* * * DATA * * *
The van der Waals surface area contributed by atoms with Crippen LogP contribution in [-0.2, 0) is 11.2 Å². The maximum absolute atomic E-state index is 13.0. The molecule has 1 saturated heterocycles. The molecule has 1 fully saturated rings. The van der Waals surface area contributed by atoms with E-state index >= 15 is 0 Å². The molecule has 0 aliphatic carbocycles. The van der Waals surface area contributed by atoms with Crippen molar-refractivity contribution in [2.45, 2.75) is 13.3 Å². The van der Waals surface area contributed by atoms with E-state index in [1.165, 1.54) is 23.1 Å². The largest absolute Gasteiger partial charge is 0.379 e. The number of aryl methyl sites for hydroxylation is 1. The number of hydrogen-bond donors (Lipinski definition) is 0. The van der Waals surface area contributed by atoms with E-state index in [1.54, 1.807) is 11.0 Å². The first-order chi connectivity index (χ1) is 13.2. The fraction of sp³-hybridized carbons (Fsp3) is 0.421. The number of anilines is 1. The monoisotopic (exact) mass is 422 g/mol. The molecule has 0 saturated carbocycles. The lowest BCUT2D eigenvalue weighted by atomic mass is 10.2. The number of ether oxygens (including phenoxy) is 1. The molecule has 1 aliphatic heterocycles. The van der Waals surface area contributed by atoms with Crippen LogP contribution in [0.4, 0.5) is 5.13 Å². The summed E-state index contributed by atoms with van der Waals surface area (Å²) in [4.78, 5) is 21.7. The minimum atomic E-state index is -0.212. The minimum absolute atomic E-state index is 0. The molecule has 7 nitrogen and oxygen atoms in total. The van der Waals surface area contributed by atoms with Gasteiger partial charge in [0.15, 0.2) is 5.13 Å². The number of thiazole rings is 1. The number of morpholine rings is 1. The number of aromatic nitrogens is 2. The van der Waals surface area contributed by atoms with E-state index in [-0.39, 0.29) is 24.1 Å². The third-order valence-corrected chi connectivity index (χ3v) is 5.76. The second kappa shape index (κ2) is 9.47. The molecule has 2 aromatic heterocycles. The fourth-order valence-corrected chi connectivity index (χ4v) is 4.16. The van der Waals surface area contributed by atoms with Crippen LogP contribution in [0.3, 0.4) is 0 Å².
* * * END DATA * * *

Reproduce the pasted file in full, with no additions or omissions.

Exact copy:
The van der Waals surface area contributed by atoms with Crippen LogP contribution in [-0.2, 0) is 11.2 Å². The maximum absolute atomic E-state index is 13.0. The molecule has 1 saturated heterocycles. The molecule has 1 fully saturated rings. The van der Waals surface area contributed by atoms with E-state index >= 15 is 0 Å². The molecule has 0 aliphatic carbocycles. The van der Waals surface area contributed by atoms with Crippen molar-refractivity contribution in [2.45, 2.75) is 13.3 Å². The van der Waals surface area contributed by atoms with E-state index in [1.165, 1.54) is 23.1 Å². The largest absolute Gasteiger partial charge is 0.379 e. The number of aryl methyl sites for hydroxylation is 1. The number of hydrogen-bond donors (Lipinski definition) is 0. The van der Waals surface area contributed by atoms with E-state index in [1.54, 1.807) is 11.0 Å². The first-order chi connectivity index (χ1) is 13.2. The fraction of sp³-hybridized carbons (Fsp3) is 0.421. The number of anilines is 1. The monoisotopic (exact) mass is 422 g/mol. The molecule has 0 saturated carbocycles. The lowest BCUT2D eigenvalue weighted by atomic mass is 10.2. The number of ether oxygens (including phenoxy) is 1. The molecule has 1 aliphatic heterocycles. The van der Waals surface area contributed by atoms with Crippen LogP contribution in [0.4, 0.5) is 5.13 Å². The summed E-state index contributed by atoms with van der Waals surface area (Å²) in [4.78, 5) is 21.7. The minimum atomic E-state index is -0.212. The minimum absolute atomic E-state index is 0. The molecule has 7 nitrogen and oxygen atoms in total. The van der Waals surface area contributed by atoms with Gasteiger partial charge in [0.15, 0.2) is 5.13 Å². The number of thiazole rings is 1. The number of morpholine rings is 1. The number of aromatic nitrogens is 2. The van der Waals surface area contributed by atoms with E-state index in [-0.39, 0.29) is 24.1 Å². The third-order valence-corrected chi connectivity index (χ3v) is 5.76. The second kappa shape index (κ2) is 9.47. The molecule has 2 aromatic heterocycles. The fourth-order valence-corrected chi connectivity index (χ4v) is 4.16. The van der Waals surface area contributed by atoms with Crippen LogP contribution in [0.3, 0.4) is 0 Å².